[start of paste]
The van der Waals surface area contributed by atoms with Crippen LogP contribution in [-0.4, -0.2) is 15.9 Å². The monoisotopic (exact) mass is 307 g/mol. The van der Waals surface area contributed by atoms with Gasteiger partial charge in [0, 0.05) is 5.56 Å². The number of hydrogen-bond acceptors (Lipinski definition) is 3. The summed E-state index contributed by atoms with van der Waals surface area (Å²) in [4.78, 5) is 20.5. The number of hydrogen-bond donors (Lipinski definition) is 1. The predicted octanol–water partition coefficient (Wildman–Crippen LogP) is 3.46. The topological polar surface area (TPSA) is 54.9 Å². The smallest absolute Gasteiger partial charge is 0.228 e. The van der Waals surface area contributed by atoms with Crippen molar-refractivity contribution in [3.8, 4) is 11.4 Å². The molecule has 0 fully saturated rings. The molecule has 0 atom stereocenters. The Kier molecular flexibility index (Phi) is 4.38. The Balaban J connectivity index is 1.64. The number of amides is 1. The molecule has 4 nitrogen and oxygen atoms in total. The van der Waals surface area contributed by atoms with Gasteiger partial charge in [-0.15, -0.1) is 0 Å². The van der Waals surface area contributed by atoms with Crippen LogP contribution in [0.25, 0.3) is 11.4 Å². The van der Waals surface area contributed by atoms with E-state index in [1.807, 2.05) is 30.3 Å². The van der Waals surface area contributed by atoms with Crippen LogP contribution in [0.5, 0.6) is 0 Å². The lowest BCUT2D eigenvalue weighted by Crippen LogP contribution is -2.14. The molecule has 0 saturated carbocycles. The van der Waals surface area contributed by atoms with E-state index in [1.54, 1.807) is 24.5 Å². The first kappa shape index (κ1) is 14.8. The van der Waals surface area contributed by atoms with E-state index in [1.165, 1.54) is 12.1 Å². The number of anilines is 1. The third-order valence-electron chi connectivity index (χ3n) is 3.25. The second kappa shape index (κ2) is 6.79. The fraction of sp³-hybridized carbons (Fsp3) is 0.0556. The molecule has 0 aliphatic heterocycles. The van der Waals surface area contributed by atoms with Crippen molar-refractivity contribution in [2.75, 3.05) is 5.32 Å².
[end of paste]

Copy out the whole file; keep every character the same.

The van der Waals surface area contributed by atoms with Crippen LogP contribution in [-0.4, -0.2) is 15.9 Å². The monoisotopic (exact) mass is 307 g/mol. The van der Waals surface area contributed by atoms with Gasteiger partial charge in [0, 0.05) is 5.56 Å². The number of hydrogen-bond acceptors (Lipinski definition) is 3. The summed E-state index contributed by atoms with van der Waals surface area (Å²) in [4.78, 5) is 20.5. The number of hydrogen-bond donors (Lipinski definition) is 1. The predicted octanol–water partition coefficient (Wildman–Crippen LogP) is 3.46. The topological polar surface area (TPSA) is 54.9 Å². The smallest absolute Gasteiger partial charge is 0.228 e. The van der Waals surface area contributed by atoms with Crippen molar-refractivity contribution in [3.8, 4) is 11.4 Å². The molecule has 0 fully saturated rings. The molecule has 0 atom stereocenters. The Kier molecular flexibility index (Phi) is 4.38. The Balaban J connectivity index is 1.64. The number of amides is 1. The molecule has 4 nitrogen and oxygen atoms in total. The van der Waals surface area contributed by atoms with Gasteiger partial charge in [-0.15, -0.1) is 0 Å². The van der Waals surface area contributed by atoms with Crippen LogP contribution in [0.25, 0.3) is 11.4 Å². The van der Waals surface area contributed by atoms with E-state index in [1.807, 2.05) is 30.3 Å². The van der Waals surface area contributed by atoms with Crippen LogP contribution in [0.5, 0.6) is 0 Å². The lowest BCUT2D eigenvalue weighted by Crippen LogP contribution is -2.14. The molecule has 0 saturated carbocycles. The van der Waals surface area contributed by atoms with E-state index in [1.54, 1.807) is 24.5 Å². The first kappa shape index (κ1) is 14.8. The van der Waals surface area contributed by atoms with E-state index in [1.165, 1.54) is 12.1 Å². The number of anilines is 1. The third-order valence-electron chi connectivity index (χ3n) is 3.25. The second kappa shape index (κ2) is 6.79. The fraction of sp³-hybridized carbons (Fsp3) is 0.0556. The molecule has 0 aliphatic heterocycles. The van der Waals surface area contributed by atoms with Crippen molar-refractivity contribution in [2.75, 3.05) is 5.32 Å².